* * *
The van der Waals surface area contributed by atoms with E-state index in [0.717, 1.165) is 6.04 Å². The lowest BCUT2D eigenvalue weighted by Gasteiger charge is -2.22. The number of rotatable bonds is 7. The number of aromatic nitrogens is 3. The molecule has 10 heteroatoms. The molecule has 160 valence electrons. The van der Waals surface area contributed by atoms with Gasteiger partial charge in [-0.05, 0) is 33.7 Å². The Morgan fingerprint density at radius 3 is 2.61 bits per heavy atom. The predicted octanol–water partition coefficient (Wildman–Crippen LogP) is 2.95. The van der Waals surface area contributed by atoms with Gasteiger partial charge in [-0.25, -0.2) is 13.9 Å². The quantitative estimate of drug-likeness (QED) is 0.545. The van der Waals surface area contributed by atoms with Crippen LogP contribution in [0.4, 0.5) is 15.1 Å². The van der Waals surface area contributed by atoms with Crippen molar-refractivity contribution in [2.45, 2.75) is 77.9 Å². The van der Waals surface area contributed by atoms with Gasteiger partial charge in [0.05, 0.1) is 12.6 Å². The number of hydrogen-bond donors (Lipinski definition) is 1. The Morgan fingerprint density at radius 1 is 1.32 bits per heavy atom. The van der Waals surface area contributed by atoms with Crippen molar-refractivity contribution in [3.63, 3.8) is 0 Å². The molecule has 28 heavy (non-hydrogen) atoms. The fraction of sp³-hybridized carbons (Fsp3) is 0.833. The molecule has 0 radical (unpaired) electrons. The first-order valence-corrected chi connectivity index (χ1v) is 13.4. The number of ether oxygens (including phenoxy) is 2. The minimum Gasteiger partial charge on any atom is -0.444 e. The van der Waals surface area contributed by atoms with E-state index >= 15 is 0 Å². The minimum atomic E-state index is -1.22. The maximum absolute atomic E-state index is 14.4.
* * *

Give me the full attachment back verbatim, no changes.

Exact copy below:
The van der Waals surface area contributed by atoms with E-state index in [0.717, 1.165) is 6.04 Å². The lowest BCUT2D eigenvalue weighted by Gasteiger charge is -2.22. The number of rotatable bonds is 7. The number of aromatic nitrogens is 3. The molecule has 10 heteroatoms. The molecule has 160 valence electrons. The van der Waals surface area contributed by atoms with Gasteiger partial charge in [-0.05, 0) is 33.7 Å². The Morgan fingerprint density at radius 3 is 2.61 bits per heavy atom. The predicted octanol–water partition coefficient (Wildman–Crippen LogP) is 2.95. The van der Waals surface area contributed by atoms with Gasteiger partial charge in [-0.25, -0.2) is 13.9 Å². The quantitative estimate of drug-likeness (QED) is 0.545. The van der Waals surface area contributed by atoms with Crippen LogP contribution in [0.4, 0.5) is 15.1 Å². The van der Waals surface area contributed by atoms with Crippen molar-refractivity contribution in [2.45, 2.75) is 77.9 Å². The van der Waals surface area contributed by atoms with Gasteiger partial charge in [0.05, 0.1) is 12.6 Å². The number of hydrogen-bond donors (Lipinski definition) is 1. The Morgan fingerprint density at radius 1 is 1.32 bits per heavy atom. The van der Waals surface area contributed by atoms with Crippen molar-refractivity contribution in [3.63, 3.8) is 0 Å². The molecule has 28 heavy (non-hydrogen) atoms. The fraction of sp³-hybridized carbons (Fsp3) is 0.833. The molecule has 0 radical (unpaired) electrons. The first-order valence-corrected chi connectivity index (χ1v) is 13.4. The number of ether oxygens (including phenoxy) is 2. The minimum Gasteiger partial charge on any atom is -0.444 e. The van der Waals surface area contributed by atoms with E-state index >= 15 is 0 Å². The minimum atomic E-state index is -1.22. The maximum absolute atomic E-state index is 14.4.